Economists see inflation dipping below the psychological 10 per cent barrier by end-December and falling further in Q4 FY 09 to hover around the 7-8 per cent mark by March.
However, notwithstanding the declining trend witnessed at present, they warn that inflationary pressures still exist in the economy and the Reserve Bank would continue targeting inflation in the medium-term.
"I see inflation at sub-10 per cent levels by end-December-January. Going by present trends, it should be in single digits in Q4 FY 09," said Bank of Baroda Chief Economist Dr Rupa Rege Nitsure.
Inflation declined to 11.80 per cent for the week ended September 27 from 11.99 per cent in the previous week.
"It is a volatile period we are going through. Oil prices are declining but the rupee is (simultaneously) weakening. We will have to see what the net impact will be. Things are still uncertain but by the year-end, I think inflation will fall to the 10 per cent level," IDBI Gilts' economist Amol Agrawal said.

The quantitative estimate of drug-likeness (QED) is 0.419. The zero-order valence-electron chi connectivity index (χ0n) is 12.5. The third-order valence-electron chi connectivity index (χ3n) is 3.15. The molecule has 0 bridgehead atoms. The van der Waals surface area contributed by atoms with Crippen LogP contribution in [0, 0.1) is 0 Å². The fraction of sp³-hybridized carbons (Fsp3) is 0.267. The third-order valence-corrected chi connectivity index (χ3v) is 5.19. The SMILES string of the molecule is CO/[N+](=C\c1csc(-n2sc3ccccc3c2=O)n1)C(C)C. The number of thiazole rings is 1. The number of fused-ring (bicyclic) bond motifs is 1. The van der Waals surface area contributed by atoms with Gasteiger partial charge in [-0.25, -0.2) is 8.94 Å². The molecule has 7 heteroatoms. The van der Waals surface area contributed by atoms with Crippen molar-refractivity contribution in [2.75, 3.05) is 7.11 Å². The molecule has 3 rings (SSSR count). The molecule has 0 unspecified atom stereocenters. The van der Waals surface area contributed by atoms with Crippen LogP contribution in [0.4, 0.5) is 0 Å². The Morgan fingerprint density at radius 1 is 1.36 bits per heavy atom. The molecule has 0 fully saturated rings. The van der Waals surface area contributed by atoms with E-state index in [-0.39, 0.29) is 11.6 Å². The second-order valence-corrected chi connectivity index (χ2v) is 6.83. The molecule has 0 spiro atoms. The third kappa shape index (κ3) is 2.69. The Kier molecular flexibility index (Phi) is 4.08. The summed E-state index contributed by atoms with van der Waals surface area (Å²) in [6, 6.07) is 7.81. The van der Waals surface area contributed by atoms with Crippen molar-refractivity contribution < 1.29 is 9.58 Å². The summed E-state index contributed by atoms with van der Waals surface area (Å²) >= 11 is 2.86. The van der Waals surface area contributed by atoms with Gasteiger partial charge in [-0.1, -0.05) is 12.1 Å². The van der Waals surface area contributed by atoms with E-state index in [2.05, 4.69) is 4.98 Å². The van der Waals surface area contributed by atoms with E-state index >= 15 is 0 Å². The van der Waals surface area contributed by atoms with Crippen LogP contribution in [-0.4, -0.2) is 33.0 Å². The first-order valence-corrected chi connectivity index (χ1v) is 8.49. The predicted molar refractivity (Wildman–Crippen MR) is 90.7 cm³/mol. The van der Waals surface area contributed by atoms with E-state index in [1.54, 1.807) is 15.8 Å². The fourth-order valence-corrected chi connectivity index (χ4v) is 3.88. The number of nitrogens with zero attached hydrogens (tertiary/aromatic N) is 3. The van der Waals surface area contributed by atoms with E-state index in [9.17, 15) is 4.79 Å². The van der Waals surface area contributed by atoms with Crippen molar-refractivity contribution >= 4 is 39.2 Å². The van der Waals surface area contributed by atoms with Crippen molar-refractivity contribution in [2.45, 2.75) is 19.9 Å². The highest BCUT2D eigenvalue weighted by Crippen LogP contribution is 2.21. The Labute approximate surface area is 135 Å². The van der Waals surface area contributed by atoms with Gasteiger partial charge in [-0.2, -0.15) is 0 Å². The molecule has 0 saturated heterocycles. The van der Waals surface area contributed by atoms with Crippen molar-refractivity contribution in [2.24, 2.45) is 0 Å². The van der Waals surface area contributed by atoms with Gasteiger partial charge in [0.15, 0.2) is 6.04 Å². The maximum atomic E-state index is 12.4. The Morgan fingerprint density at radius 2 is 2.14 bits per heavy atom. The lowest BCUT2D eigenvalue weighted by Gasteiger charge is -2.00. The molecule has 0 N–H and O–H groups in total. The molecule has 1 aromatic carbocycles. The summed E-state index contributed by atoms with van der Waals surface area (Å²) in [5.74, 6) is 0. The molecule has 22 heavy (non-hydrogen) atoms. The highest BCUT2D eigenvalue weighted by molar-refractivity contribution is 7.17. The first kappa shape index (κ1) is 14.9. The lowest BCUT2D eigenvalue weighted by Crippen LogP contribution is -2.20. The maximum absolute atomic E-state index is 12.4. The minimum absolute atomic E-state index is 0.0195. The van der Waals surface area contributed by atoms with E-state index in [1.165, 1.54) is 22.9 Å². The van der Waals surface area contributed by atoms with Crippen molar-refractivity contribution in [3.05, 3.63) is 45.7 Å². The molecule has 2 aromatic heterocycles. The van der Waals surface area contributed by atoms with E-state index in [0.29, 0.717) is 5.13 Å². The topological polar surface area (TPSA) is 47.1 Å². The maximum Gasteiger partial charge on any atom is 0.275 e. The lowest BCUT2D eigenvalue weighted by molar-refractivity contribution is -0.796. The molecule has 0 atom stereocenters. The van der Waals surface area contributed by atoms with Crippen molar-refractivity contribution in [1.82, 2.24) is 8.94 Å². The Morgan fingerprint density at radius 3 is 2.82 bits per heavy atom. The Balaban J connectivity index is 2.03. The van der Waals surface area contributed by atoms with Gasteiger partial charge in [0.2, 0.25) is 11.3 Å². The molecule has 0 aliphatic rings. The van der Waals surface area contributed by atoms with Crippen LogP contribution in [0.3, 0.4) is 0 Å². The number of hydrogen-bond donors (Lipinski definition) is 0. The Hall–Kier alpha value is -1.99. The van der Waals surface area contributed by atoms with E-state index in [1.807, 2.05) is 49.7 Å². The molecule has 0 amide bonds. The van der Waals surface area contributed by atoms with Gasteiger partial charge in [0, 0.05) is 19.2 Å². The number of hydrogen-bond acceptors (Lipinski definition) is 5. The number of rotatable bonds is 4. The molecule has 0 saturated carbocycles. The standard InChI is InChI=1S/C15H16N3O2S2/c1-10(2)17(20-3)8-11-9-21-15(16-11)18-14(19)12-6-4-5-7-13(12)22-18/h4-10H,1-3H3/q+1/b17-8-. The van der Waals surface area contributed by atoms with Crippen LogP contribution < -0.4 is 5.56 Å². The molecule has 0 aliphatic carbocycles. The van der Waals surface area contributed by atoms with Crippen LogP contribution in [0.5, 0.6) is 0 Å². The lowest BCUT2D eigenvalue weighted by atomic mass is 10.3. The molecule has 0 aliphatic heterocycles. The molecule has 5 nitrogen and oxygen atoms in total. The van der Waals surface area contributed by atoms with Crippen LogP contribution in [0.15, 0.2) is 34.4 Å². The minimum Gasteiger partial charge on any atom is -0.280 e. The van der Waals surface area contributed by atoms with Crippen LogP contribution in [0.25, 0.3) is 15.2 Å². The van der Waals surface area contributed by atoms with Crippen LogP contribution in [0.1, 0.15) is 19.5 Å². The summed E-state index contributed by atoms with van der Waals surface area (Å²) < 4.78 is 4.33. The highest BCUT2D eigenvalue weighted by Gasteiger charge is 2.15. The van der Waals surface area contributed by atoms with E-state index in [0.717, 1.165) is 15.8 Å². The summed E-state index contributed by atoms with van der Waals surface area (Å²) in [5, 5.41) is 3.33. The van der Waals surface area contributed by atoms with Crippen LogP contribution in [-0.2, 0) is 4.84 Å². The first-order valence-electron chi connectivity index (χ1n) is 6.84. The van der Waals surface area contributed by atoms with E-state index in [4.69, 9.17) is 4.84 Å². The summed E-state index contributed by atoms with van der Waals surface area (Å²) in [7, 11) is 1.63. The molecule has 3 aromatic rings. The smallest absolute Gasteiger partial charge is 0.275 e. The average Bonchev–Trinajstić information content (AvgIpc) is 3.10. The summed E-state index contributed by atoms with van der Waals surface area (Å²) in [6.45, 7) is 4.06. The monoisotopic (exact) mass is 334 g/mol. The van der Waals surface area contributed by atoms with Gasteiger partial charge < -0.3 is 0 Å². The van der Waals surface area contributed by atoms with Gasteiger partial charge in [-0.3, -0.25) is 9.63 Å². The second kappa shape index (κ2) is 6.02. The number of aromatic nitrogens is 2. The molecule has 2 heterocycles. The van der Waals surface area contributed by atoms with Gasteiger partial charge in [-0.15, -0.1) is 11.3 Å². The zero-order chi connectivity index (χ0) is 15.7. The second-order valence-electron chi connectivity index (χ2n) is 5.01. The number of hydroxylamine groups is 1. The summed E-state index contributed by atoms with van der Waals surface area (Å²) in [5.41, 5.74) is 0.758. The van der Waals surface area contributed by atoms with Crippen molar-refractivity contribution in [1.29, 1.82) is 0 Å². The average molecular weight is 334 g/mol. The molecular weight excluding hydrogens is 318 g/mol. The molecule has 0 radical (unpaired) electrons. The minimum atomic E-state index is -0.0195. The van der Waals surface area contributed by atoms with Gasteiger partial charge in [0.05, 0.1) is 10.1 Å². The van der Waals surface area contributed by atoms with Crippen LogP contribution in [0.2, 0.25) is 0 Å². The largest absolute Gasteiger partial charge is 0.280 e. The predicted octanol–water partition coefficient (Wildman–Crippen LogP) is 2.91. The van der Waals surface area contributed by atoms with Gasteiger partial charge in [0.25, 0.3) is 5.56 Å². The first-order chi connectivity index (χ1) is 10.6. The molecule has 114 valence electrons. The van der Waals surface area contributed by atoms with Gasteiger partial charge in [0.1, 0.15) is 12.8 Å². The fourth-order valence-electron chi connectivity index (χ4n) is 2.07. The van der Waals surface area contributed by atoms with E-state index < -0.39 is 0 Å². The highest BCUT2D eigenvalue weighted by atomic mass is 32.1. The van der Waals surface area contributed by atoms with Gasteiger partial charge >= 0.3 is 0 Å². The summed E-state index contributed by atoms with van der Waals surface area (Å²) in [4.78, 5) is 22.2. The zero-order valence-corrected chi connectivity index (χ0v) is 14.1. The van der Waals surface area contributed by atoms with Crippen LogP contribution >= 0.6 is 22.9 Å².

Though on a downward curve, economists warn of inflationary pressures still existing in the system which might prevent the Reserve Bank from going in for rate cuts over the next three months.
"The RBI is targeting an inflation level of 5-5.5 per cent. If, however, it continues to remain in double digits till January, then the tight monetary policy would continue," Crisil Director and Principal Economist D K Joshi said.
The economists said that a depreciating rupee could play spoil-sport by pushing up import costs.
"A depreciating rupee increases import costs. India's proportion of non-oil exports is still high at 65 per cent and so even if oil prices de-escalate, the overall effect will be nullified by the rupee weakening," Nitsure said.
Joshi agreed. "A depreciating rupee nullifies any softening of crude and commodity prices."
The rupee had fallen to the 49.02 level against the US dollar in early trade on October 10.
Another economist, Enam Securities' Sachichidanand Shukla, however, said that "though inflationary dangers exist, should crude prices fall by another $ 5, then under-recoveries of oil companies will disappear. The Government might then consider reducing oil prices. This will help push inflation down."
Nitsure pegged the yearly inflation average figure at around 9 per cent while Shukla and Agrawal put it at close to double digits. Joshi pegged it at a higher 11 per cent.